Japan earthquake: At least 37 killed or missing after powerful M6.7 quake hits Hokkaido

Japan earthquake: At least 37 killed or missing after powerful M6.7 quake hits Hokkaido

At least 7 people were killed and more than 30 others are still missing and feared dead after a powerful M6.7 earthquake hit Hokkaido, Japan at 18:07 UTC on September 5 (03:07 JST, September 6). JMA says the earthquake measured 7 on the Japanese seismic intensity scale, the strongest possible level. Dozens of aftershocks were recorded.

The quake triggered over 800 landslides, caused widespread damage and left the entire Hokkaido Prefecture without power after the Tomato Atsuma thermal power plant in the city of Sunagawa stopped working. The massive power outage affected 2.95 million customers.

A large number of homes were wiped out in Atsuma, near the epicenter, leaving more than 30 people missing. Rescue workers are frantically searching for people buried in the rubble, NHK reports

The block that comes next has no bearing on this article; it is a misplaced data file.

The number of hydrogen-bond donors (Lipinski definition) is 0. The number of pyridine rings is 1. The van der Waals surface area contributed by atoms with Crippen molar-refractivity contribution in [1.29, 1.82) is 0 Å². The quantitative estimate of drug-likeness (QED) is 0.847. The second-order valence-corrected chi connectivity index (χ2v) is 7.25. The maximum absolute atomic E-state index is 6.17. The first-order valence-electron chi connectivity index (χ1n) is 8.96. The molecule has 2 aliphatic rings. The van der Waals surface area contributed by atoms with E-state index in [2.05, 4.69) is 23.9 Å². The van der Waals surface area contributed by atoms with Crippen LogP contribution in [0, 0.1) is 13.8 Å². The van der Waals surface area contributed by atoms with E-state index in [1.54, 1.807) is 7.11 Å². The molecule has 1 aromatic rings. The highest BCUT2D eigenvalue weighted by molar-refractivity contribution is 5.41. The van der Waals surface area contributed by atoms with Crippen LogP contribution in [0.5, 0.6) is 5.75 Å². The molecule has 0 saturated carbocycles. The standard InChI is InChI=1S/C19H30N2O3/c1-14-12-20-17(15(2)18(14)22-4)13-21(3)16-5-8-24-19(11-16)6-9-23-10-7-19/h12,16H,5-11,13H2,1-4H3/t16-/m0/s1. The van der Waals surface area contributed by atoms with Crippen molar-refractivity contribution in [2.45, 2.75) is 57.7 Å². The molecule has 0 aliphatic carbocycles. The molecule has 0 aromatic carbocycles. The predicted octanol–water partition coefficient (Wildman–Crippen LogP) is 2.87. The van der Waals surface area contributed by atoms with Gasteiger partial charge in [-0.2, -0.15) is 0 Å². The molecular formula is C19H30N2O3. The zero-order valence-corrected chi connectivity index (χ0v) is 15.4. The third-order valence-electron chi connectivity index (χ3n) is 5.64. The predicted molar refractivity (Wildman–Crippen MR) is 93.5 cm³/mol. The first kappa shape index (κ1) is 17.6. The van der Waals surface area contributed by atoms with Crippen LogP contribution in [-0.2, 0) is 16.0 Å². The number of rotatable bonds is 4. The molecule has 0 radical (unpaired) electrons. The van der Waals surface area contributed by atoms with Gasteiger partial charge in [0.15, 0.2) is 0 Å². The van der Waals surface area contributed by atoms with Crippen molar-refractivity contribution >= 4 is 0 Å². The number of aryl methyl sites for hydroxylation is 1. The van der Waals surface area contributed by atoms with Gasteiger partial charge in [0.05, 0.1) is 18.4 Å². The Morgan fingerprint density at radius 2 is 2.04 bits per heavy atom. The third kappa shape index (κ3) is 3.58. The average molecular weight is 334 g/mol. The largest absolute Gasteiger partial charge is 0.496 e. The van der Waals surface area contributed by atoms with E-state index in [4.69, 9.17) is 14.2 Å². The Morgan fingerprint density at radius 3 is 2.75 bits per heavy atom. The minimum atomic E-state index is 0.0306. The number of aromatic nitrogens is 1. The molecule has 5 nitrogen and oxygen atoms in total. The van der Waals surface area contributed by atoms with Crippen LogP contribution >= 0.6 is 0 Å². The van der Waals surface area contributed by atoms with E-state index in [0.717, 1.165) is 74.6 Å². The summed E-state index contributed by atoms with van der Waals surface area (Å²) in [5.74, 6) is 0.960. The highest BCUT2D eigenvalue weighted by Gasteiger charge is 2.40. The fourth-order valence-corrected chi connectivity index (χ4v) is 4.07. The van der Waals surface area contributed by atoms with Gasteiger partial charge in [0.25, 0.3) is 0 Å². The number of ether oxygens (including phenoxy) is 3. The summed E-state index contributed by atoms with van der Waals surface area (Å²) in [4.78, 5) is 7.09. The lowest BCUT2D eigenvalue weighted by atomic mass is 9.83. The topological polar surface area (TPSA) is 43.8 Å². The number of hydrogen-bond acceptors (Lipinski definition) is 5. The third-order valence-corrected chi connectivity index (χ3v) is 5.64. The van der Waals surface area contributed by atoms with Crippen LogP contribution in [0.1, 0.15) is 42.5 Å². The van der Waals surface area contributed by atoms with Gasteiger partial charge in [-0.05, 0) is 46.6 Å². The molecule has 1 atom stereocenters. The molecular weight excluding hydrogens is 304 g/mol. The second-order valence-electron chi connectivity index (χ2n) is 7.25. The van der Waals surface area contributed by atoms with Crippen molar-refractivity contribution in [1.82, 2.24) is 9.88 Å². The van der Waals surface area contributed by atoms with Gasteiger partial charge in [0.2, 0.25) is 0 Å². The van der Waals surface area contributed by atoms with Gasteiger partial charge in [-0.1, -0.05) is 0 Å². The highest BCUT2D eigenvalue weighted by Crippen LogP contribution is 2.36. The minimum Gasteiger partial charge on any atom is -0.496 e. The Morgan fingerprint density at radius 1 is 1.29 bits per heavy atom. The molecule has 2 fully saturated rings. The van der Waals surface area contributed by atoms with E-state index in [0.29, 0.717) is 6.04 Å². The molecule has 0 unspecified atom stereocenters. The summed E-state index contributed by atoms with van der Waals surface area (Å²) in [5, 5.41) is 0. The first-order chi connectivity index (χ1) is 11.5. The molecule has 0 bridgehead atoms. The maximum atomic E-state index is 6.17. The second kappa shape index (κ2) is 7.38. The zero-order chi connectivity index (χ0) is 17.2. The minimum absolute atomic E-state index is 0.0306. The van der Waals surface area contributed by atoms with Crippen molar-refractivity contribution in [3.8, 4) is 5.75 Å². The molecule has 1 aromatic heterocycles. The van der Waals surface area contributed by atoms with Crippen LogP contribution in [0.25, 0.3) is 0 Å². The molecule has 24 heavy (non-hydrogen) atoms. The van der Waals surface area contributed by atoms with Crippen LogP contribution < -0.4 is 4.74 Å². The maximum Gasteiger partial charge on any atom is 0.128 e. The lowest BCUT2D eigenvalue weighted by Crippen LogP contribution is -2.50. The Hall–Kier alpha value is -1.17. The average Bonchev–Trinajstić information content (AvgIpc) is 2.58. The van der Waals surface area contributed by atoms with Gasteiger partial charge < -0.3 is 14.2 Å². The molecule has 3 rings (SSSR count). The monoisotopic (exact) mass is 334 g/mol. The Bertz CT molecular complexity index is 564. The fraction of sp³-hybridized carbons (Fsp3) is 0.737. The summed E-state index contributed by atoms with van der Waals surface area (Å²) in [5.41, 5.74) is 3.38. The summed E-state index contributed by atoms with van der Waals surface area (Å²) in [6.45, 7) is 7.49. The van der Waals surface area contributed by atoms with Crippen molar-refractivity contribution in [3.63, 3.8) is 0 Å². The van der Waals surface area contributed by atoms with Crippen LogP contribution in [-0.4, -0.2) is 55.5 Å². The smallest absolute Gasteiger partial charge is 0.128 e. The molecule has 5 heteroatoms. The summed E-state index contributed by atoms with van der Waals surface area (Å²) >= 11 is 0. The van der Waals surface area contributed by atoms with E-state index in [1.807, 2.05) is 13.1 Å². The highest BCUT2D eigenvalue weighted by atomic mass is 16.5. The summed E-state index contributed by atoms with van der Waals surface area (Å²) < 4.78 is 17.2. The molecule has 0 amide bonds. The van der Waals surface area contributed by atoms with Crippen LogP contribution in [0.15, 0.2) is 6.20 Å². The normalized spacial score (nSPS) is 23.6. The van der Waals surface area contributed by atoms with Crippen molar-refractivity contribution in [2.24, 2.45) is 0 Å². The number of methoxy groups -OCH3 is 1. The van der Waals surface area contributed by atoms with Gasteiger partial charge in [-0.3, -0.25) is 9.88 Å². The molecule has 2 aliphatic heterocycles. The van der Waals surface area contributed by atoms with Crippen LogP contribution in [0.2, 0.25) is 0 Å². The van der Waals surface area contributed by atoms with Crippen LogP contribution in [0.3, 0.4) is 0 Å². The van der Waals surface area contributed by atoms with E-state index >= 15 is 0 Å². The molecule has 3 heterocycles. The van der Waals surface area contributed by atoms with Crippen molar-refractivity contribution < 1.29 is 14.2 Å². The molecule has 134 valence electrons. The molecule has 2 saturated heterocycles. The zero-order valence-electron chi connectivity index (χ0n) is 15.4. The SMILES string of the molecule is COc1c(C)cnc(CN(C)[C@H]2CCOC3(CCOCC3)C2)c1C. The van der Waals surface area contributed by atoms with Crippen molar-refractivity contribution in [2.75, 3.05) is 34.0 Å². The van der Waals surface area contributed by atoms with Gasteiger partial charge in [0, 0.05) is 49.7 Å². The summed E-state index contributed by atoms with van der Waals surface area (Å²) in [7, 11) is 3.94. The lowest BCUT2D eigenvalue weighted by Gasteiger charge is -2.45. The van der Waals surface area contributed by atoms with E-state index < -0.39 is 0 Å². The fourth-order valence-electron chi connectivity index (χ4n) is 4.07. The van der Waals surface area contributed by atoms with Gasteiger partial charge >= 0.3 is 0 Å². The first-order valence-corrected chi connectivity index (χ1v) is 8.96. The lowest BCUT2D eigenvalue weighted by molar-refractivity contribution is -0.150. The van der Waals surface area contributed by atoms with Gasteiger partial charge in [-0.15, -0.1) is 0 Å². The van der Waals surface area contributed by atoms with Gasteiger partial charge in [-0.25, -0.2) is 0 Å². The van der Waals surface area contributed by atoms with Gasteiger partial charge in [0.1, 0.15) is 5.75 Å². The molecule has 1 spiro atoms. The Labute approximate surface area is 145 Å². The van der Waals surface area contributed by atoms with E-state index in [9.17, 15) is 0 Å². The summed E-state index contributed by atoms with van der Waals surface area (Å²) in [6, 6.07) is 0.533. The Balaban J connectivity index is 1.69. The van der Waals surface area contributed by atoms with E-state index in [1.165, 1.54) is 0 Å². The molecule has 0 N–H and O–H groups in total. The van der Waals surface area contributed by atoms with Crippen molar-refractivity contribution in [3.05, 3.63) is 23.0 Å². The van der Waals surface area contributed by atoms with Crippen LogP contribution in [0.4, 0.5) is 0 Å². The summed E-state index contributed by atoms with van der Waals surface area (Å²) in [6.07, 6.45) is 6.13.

"In areas where shaking was strong, the danger of houses collapsing and landslides could be very high. Pay attention to upcoming seismic activity and rainfall. Don't come into dangerous areas unless it's necessary and be careful to look out for your own safety," JMA's Toshiyuki Matsumori said.

Aviation authorities canceled all flights at Hokkaido's New Chitose Airport and local trains have stopped. Public bus services have also shut down and many highways have closed. Schools are also closed for the day, NHK said.

The extent of the damage is still being assessed but throughout the prefecture, buildings are tilted and roads are cracked and buckled.

Update:

Saturday, September 8

A total of 21 people have been confirmed dead, six others in state of cardiopulmonary arrest, and 13 people remain missing in the wake of a powerful earthquake that rocked Hokkaido Prefecture in northern Japan on Thursday, Japanese government said on Saturday.

A total of 40 000 people, including local police, firefighters, Self-Defense Force personnel and Japan Coast Guard, are searching for the missing and helping the disaster-hit areas.

Featured image credit: Kyodo


Keep us going strong - subscribe today and get your ad-free account 

Producing content you read on this website takes a lot of time, effort, and hard work. If you value what we do here, please consider subscribing today.

SUBSCRIBE TODAY


Comments

No comments yet. Why don't you post the first comment?

Post a comment

Your name: *

Your email address: *

Comment text: *

The image that appears on your comment is your Gravatar